The spread of the off-grid power solution in Bangladesh started in 2003 using the stand-alone photovoltaic systems, known as the solar home systems. By 2017, the country installed 5.2 million solar home systems that offer a cost-effective mode of supplying power to remote off-grid households. The custom-made solar home systems had a total capacity of 218 megawatts, according to the “Renewables 2018-Global Status Report”, released by Paris-based energy think-tank REN21 in June.
According to the report, Bangladesh is the second highest user of solar home systems now after India.
About 17 million households use solar home systems covers 13 per cent of the total population.
To achieve the goal of being the world’s “first solar nation”, the government aimed to generate 10 per cent of its total power generation capacity by 2021, meaning 2400MW power generation from renewable sources.
In the context of national power demand and generation, the contribution of solar home systems is tiny, a mere 2 per cent of the total power generation capacity. In other countries, the solar system is connected to the national grid, but we are yet to successfully connect the solar system to our grid system.
Currently, the wind power capacity is about 2MW, the bio-energy capacity is about 1MW. Therefore, the growth of renewable energy in Bangladesh is relying on the development of on-grid solar power.
According to SREDA, at present, the on-grid solar power generation capacity amounts to only 15MW.
Till now, only a solar park with 3MW capacity has built on 8 acres of land in Sarishabari in Jamalpur district. However, the government has already approved the proposals for establishing 19 on-grid solar power parks submitted by different private companies.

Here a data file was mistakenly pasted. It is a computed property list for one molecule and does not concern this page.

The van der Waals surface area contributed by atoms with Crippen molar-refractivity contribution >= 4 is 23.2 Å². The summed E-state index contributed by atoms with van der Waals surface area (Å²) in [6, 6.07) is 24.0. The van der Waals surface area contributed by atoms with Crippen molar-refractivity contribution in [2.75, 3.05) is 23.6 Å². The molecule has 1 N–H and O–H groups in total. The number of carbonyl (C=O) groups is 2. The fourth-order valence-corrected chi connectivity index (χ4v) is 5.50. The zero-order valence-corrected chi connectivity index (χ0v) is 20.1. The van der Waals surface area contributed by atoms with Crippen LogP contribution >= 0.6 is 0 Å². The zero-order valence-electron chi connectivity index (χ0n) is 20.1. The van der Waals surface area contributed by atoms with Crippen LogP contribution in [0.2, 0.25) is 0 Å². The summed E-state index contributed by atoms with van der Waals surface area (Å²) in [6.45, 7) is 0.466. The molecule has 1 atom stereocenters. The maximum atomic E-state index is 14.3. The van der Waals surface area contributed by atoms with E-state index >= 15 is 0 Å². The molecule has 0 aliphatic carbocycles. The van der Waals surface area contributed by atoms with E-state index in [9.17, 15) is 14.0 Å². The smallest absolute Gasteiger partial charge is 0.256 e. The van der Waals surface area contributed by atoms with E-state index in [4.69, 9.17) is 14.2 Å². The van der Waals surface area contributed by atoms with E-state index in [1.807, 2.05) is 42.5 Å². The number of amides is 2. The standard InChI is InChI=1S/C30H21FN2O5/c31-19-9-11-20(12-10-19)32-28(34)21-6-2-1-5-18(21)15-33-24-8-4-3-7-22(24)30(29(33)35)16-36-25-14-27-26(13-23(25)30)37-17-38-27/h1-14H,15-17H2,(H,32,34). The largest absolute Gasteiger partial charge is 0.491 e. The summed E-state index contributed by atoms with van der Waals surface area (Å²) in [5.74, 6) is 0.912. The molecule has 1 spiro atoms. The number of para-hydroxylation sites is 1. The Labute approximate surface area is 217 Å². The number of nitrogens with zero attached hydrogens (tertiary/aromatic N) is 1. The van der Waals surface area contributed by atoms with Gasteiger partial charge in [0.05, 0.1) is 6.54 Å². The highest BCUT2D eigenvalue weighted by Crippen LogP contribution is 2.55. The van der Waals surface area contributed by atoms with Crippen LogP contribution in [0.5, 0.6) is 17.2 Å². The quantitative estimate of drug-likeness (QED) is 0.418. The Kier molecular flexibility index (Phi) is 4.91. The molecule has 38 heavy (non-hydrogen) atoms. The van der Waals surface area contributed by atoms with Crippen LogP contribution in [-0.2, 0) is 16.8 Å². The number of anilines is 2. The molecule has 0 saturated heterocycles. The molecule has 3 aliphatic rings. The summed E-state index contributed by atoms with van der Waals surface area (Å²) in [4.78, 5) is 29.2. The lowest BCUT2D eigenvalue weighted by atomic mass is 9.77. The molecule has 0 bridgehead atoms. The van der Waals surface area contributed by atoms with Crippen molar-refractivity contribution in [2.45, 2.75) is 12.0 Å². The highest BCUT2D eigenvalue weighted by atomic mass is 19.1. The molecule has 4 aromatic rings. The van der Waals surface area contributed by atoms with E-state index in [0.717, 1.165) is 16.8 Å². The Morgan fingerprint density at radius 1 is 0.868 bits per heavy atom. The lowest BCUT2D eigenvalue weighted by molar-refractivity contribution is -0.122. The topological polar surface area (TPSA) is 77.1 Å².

The capacity of the proposed solar parks ranges from 5MW to 200MW individually and the cumulative power generation of all these installations would amount to 1070MW.
Only six companies of them have so far reached the final stage of negotiations by signing the power purchase agreement (PPA) and implementation agreement with the government.
None of the companies could complete construction and start power generation within the deadline, one and a half years from signing the power purchase agreement (PPA) and implementation agreement.
Therefore, the development of the on-grid solar has so far failed to ignite hope of achieving projected government target. In reality, what holds Bangladesh back in developing the on-grid solar? There are a number of reasons that are restricting the development of the on-grid solar.
Acquiring the land for solar is one of the major challenges, as per the government rule, no agricultural land can be used for the solar power project. For example, A 100MW solar park would require about 300 acres of land.
The development of the on-grid solar is on hold partially because of the lack of government incentive. The companies engaged in negotiations and implementation of the solar park as well as the solar industry is still in an immature and infant stage. The solar power tariff is another concern.
So, the solar power industry in Bangladesh is yet to stand on its own feet. The challenges in developing renewables may be high, but the government should extend its hand to help it grow to balance the existing energy mix. However, the success we are publicizing about the off-grid renewable energy scheme is not an actual one until our solar system is not turned into the on-grid solar.
(Zulker Naeen is a South Asia Fellow at Climate Tracker. )